(Reuters) - Shares of St Jude Medical Inc STJ.N fell 6 percent on Tuesday afternoon after a physician reported to U.S. regulators a failure of the company’s Durata brand lead wire connecting an implanted defibrillator to the heart in a single patient.
The report, posted in a U.S. Food and Drug Administration database, said the lead conductor became externalized, meaning the wire carrying electricity from the defibrillator to the heart was exposed through its insulation.
A St Jude spokeswoman told Reuters the company has reviewed the report but could not confirm any details. She said no physician has contacted the company or returned the lead, and the report contains no product serial number.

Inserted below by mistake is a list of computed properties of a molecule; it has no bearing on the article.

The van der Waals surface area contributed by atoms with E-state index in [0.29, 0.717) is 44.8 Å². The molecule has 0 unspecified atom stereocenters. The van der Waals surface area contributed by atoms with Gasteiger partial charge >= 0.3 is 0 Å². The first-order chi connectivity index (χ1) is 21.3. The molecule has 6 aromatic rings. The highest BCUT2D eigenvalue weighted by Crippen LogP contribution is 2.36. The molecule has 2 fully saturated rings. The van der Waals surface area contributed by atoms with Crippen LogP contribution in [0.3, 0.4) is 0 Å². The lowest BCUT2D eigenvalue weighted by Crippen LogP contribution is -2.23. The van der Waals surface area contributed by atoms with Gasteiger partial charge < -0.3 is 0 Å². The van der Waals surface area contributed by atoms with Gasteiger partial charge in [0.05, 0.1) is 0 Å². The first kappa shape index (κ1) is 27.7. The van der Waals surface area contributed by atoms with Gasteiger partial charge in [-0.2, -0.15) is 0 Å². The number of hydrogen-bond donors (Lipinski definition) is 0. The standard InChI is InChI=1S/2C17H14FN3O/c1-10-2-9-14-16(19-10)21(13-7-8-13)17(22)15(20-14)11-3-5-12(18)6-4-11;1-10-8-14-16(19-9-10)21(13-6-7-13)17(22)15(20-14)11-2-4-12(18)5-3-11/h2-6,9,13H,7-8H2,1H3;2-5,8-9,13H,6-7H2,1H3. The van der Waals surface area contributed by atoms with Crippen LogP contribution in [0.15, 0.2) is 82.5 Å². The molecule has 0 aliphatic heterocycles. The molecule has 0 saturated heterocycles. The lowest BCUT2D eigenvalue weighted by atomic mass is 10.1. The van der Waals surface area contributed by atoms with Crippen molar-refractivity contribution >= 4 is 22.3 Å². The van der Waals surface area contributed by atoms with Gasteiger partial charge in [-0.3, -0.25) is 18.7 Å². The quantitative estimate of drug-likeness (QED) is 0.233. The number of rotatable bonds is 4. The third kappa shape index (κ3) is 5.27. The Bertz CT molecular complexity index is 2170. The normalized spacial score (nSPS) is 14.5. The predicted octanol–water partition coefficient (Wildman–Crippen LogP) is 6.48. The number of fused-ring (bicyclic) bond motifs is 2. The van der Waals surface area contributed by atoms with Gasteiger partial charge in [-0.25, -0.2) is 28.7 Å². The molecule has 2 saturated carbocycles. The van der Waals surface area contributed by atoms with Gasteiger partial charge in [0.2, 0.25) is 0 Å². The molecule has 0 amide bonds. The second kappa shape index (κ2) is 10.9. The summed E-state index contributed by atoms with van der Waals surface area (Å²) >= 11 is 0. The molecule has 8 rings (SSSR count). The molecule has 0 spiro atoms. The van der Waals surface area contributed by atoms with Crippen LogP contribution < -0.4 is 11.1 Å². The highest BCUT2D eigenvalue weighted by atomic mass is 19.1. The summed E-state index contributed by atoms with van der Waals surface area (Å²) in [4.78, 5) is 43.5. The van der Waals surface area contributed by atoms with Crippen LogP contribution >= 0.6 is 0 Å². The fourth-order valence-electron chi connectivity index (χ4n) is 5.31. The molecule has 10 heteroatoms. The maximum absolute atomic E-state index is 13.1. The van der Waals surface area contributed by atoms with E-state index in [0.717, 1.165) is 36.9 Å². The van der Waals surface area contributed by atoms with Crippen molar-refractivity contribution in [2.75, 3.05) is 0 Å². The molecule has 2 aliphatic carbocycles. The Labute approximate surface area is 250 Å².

“We will make every effort to learn more about the report as quickly as possible,” St Jude spokeswoman Amy Jo Meyer said in an emailed statement. “To date, there have been no instances of externalized conductors on a Durata lead reported to St. Jude Medical.”
St Jude stopped selling an earlier-generation defibrillator lead called the Riata in 2010 after product failures were tied to patient deaths. The company has maintained that its Durata defibrillator lead is safe and effective.
Shares of St Jude were down $2.56, or 6.64 percent, at $35.98 in afternoon trading on the New York Stock Exchange. Shares of competitor Medtronic Inc(MDT.N) and Boston Scientific Corp (BSX.N) both rose 2 percent.
Reporting By Susan Kelly, Lewis Krauskopf and Debra Sherman; Editing by Gary Hill